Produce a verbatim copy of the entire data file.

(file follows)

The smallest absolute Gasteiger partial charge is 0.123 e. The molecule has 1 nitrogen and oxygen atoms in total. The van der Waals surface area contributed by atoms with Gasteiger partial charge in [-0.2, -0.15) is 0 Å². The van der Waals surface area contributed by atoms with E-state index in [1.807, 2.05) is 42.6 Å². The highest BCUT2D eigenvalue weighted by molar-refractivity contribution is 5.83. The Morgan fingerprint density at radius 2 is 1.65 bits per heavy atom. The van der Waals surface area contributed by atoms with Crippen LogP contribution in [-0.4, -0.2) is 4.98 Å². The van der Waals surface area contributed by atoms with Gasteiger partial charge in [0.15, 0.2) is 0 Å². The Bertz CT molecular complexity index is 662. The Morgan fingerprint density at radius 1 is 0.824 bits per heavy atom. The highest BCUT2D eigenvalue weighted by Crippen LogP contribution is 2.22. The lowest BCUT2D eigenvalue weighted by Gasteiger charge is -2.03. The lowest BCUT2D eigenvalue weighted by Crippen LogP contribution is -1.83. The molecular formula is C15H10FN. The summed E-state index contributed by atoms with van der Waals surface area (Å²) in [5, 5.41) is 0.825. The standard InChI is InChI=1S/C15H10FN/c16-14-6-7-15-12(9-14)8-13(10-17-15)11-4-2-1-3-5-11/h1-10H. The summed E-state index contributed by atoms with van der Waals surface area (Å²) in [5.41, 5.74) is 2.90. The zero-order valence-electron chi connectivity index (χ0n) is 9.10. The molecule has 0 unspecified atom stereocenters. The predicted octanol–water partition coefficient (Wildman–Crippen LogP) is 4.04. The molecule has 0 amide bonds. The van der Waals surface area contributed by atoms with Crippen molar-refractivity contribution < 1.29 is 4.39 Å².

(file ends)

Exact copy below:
The smallest absolute Gasteiger partial charge is 0.123 e. The molecule has 1 nitrogen and oxygen atoms in total. The van der Waals surface area contributed by atoms with Gasteiger partial charge in [-0.2, -0.15) is 0 Å². The van der Waals surface area contributed by atoms with E-state index in [1.807, 2.05) is 42.6 Å². The highest BCUT2D eigenvalue weighted by molar-refractivity contribution is 5.83. The Morgan fingerprint density at radius 2 is 1.65 bits per heavy atom. The van der Waals surface area contributed by atoms with Crippen LogP contribution in [-0.4, -0.2) is 4.98 Å². The van der Waals surface area contributed by atoms with Gasteiger partial charge in [0.15, 0.2) is 0 Å². The Bertz CT molecular complexity index is 662. The Morgan fingerprint density at radius 1 is 0.824 bits per heavy atom. The highest BCUT2D eigenvalue weighted by Crippen LogP contribution is 2.22. The lowest BCUT2D eigenvalue weighted by Gasteiger charge is -2.03. The lowest BCUT2D eigenvalue weighted by Crippen LogP contribution is -1.83. The molecular formula is C15H10FN. The summed E-state index contributed by atoms with van der Waals surface area (Å²) in [5, 5.41) is 0.825. The standard InChI is InChI=1S/C15H10FN/c16-14-6-7-15-12(9-14)8-13(10-17-15)11-4-2-1-3-5-11/h1-10H. The summed E-state index contributed by atoms with van der Waals surface area (Å²) in [5.41, 5.74) is 2.90. The zero-order valence-electron chi connectivity index (χ0n) is 9.10. The molecule has 0 unspecified atom stereocenters. The predicted octanol–water partition coefficient (Wildman–Crippen LogP) is 4.04. The molecule has 0 amide bonds. The van der Waals surface area contributed by atoms with Crippen molar-refractivity contribution < 1.29 is 4.39 Å².